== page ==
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Another End

Gael Garcia Bernal and Renate Reinsve star in this extremely lame and predictable sci-fi from Italy - from the Official Competition of the 74th Berlin International Film Festival

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Mind-swapping is barely an innovative topic. In fact it’s almost as old as cinema. The first Frankenstein movie, in which the monster was given the brain of a dead man, was directed 114 years ago by J. Searle Dawley. Hal Roach made the satirical body-swapping drama Turnabout in 1940. More recently, Iain Softley’s The Skeleton Key (2005) inserted voodoo into the story, while Jordan Peele injected Get Out (2017), with the topic of racism. In Another End, Piero Messina adds absolutely nothing valuable to the well-worn sub-genre.

The film opens up with the words “NOT HERE” morphing into the film title “ANOTHER” by adding one letter to each end of the two words. I have absolutely no idea what’s the significance of this, except to demonstrate that one of the four scriptwriters is pretty good at Scrabble. What follows is the story of Sal (Gael Garcia Bernal), who tragically lost his gorgeous wife Zoe (Renate Reinsve) in a tragic car crash. His sister Ebe (Bérénice Bejo) happens to work for a company called Aeterna, which offers a mind-swapping service called Another End. Basically, the memories of dead people are stored in a card more or less the size of a credit card and then implanted into “Hosts” (living people willing to lend their bodies, presumably in exchange for money, even if the film never clarifies their motivation). The “Absent Ones” (the dead people) inhabit the body of their “Host” temporarily only. The “Simulation” comes to an end as soon as the “Absent Ones” realise that they are dead. It is therefore the mission of the surviving relatives of the “Absent Ones” to ensure that they are tricked into believing that nothing happened for as long as possible.

At first, Sal hesitates. He changes his mind (pun intended) after being asked whether his wife is in the memory card or in the ash urn standing next to it. He decides for the former. Zoe comes back to life in the body of a stripper. The awkward experience gradually morphs into something a lot more significant, as Sal becomes involved romantically involved with both his dead wife and the living lap dancer (who share the same body). The action takes place in an unidentified nation, despite the film being spoken in English (except for a few conversations in Spanish between Sal and his sister Ebe), and Italy being the sole production country.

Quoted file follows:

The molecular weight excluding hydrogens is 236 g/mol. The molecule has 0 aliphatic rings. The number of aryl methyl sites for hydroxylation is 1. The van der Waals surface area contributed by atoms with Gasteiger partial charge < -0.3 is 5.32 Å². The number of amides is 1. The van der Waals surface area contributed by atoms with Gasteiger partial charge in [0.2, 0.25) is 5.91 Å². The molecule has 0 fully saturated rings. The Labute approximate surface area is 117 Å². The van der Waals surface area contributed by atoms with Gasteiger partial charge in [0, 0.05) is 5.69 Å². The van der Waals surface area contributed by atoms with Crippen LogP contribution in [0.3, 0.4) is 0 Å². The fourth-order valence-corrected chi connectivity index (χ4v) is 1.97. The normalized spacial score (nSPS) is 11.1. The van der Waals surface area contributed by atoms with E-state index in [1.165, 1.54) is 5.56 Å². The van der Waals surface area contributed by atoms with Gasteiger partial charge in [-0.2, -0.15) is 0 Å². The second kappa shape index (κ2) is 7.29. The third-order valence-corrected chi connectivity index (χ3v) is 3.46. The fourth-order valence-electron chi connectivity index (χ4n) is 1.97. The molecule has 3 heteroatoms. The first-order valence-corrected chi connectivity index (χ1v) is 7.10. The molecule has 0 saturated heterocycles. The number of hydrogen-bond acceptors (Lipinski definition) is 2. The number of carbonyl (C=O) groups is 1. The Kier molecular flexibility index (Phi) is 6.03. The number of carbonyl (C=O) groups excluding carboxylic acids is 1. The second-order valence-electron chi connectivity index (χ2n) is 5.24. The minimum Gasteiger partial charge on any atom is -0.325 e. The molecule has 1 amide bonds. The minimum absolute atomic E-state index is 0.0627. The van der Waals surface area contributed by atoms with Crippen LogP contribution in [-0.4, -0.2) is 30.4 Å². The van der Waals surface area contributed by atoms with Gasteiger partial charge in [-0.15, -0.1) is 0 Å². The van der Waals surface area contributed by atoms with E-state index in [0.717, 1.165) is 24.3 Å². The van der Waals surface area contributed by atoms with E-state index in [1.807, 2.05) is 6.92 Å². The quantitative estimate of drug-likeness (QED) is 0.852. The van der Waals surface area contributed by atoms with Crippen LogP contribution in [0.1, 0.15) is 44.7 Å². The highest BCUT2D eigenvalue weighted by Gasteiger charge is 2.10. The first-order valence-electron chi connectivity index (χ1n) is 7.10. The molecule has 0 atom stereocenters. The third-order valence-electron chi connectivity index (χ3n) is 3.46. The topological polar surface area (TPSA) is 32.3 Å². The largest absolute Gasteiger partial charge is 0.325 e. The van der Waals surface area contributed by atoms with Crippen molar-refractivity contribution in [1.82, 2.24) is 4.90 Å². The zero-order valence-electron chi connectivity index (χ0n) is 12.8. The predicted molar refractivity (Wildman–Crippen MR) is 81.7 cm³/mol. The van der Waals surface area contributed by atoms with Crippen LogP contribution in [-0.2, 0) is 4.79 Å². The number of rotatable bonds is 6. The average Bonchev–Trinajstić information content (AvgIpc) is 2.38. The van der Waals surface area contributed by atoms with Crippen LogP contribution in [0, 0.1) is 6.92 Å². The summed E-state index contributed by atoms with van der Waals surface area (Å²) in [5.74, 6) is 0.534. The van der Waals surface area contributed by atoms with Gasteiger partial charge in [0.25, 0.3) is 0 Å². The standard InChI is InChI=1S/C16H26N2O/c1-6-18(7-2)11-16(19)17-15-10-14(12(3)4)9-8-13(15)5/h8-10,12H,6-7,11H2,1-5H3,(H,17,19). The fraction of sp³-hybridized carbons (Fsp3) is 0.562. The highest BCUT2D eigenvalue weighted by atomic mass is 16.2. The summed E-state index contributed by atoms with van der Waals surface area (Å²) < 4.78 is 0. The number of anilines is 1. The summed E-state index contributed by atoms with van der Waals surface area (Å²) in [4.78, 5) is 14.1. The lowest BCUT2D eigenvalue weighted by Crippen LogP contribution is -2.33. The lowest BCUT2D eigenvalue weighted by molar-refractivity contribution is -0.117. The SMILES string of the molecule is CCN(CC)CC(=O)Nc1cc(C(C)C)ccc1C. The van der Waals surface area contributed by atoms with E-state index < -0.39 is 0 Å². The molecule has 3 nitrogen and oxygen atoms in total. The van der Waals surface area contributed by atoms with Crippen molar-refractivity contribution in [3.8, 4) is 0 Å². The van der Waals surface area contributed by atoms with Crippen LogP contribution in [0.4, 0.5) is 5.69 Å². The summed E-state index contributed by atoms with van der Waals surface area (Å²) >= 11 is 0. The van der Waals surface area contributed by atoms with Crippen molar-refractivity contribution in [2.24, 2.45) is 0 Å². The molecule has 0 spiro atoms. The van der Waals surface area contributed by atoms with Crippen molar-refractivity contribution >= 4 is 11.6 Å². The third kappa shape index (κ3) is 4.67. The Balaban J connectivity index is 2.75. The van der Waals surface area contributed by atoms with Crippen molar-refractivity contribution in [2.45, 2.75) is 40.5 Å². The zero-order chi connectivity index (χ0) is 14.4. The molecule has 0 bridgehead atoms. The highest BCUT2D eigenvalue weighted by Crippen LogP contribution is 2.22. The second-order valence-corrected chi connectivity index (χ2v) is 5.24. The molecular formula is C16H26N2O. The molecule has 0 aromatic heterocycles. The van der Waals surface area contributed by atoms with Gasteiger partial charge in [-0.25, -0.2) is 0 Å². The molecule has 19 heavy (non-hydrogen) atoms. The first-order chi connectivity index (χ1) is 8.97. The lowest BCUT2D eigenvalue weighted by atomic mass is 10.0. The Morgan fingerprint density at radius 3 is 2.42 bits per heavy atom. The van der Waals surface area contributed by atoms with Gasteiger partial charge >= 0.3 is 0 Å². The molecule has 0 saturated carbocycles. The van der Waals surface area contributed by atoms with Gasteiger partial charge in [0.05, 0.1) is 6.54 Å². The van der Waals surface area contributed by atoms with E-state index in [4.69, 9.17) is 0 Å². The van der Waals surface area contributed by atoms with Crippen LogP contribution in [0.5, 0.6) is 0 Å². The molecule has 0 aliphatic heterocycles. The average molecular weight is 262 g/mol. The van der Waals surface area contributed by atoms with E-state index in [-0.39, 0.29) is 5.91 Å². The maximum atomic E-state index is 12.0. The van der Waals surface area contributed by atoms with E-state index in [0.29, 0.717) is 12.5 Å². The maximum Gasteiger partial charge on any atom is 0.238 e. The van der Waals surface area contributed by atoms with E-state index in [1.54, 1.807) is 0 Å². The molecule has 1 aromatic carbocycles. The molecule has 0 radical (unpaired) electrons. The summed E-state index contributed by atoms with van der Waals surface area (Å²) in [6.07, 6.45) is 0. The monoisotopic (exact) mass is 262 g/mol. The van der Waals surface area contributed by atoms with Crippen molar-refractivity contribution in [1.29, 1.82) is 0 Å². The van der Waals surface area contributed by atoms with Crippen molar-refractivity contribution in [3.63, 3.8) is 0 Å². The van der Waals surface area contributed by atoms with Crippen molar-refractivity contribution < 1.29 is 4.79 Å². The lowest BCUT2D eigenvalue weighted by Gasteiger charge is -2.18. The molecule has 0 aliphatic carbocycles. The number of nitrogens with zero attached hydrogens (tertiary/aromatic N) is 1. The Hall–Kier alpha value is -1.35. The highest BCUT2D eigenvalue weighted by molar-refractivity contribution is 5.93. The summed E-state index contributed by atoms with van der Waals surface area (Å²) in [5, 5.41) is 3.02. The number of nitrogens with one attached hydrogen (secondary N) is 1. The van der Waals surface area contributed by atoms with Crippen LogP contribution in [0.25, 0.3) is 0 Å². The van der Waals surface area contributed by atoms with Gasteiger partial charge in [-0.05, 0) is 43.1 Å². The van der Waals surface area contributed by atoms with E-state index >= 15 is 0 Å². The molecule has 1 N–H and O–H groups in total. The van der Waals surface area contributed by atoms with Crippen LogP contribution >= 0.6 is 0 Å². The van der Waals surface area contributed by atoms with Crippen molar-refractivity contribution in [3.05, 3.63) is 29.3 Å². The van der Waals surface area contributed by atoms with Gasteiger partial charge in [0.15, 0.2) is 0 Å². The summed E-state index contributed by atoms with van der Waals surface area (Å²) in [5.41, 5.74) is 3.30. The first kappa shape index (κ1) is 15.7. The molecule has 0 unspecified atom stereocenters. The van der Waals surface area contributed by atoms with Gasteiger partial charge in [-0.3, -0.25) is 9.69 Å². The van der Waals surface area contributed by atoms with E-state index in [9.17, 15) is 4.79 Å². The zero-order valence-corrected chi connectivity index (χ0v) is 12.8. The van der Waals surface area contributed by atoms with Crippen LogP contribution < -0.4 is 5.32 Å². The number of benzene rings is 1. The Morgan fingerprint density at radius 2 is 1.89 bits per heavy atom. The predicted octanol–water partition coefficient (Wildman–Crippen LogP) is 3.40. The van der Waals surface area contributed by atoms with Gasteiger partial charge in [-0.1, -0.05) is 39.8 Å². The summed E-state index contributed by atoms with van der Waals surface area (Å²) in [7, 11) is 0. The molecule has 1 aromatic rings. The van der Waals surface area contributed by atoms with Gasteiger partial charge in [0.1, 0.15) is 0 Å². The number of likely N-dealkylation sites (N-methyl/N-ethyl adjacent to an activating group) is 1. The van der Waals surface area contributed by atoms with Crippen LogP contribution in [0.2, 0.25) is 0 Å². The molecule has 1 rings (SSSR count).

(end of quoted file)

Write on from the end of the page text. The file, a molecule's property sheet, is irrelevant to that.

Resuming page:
The script is so unoriginal and hackneyed that even an actor as accomplished as Gael Bernal is unable to display his dramatic skills. Sal is exaggeratedly sad, his mouth constantly trembling in a sign of despair and vacillation. This is at odds with the own film premise: our protagonist not to display any insecurities as this could lead to the termination of the “Simulation”. The settings are tacky, the excessive urban lighting making it look like a sub-subpar Blade Runner (Ridley Scott, 1982). The scenes in the strip club are cringey and cliched. The music score is invasive and bathetic.

The plot is a constant assault on plausibility. How would anyone not realise that the body in which they just woke up happens to be someone else’s, particularly when a mainstream company has been widely advertising their unusual “body hosting” services? Thousands of “Hosts” are stored inside individual plastic bags in a giant warehouse resembling a mortuary, but that too doesn’t make any sense. If these people are alive, why do they need to be held in bizarre stockroom? These absurd development would work well in an overtly bonkers science-fiction movie with a sense of self-irony. Such is not the case here. Sadly, Another End takes itself very seriously, assuming that people will buy into their their half-baked story with the same confidence that the film characters purchased a new lease of life to their recently-deceased loved ones.

The ending is beyond predictable, and you will probably see it coming either after reading this review or in the first 15 minutes of the film. This leaves you with nearly two painful hours to watch: this ambitious film has a runtime of 129 minutes. The final twist is entirely ripped from two very famous horror movies, an American one from 1999 and a Spanish one from two years later. The only surprise is that the filmmaker dared to go such down such a shockingly obvious route. Our advice to human beings still inhabiting their birth body: A more appropriate film title would have been The Same End.

Another End just premiered in the Official Competition of the 74th Berlin International Film Festival. Steer clear of cinemas showing this monstrosity.


By Victor Fraga - 20-02-2024

Victor Fraga is a Brazilian born and London-based journalist and filmmaker with more than 20 years of involvement in the cinema industry and beyond. He is an LGBT writer, and describes himself as a di...

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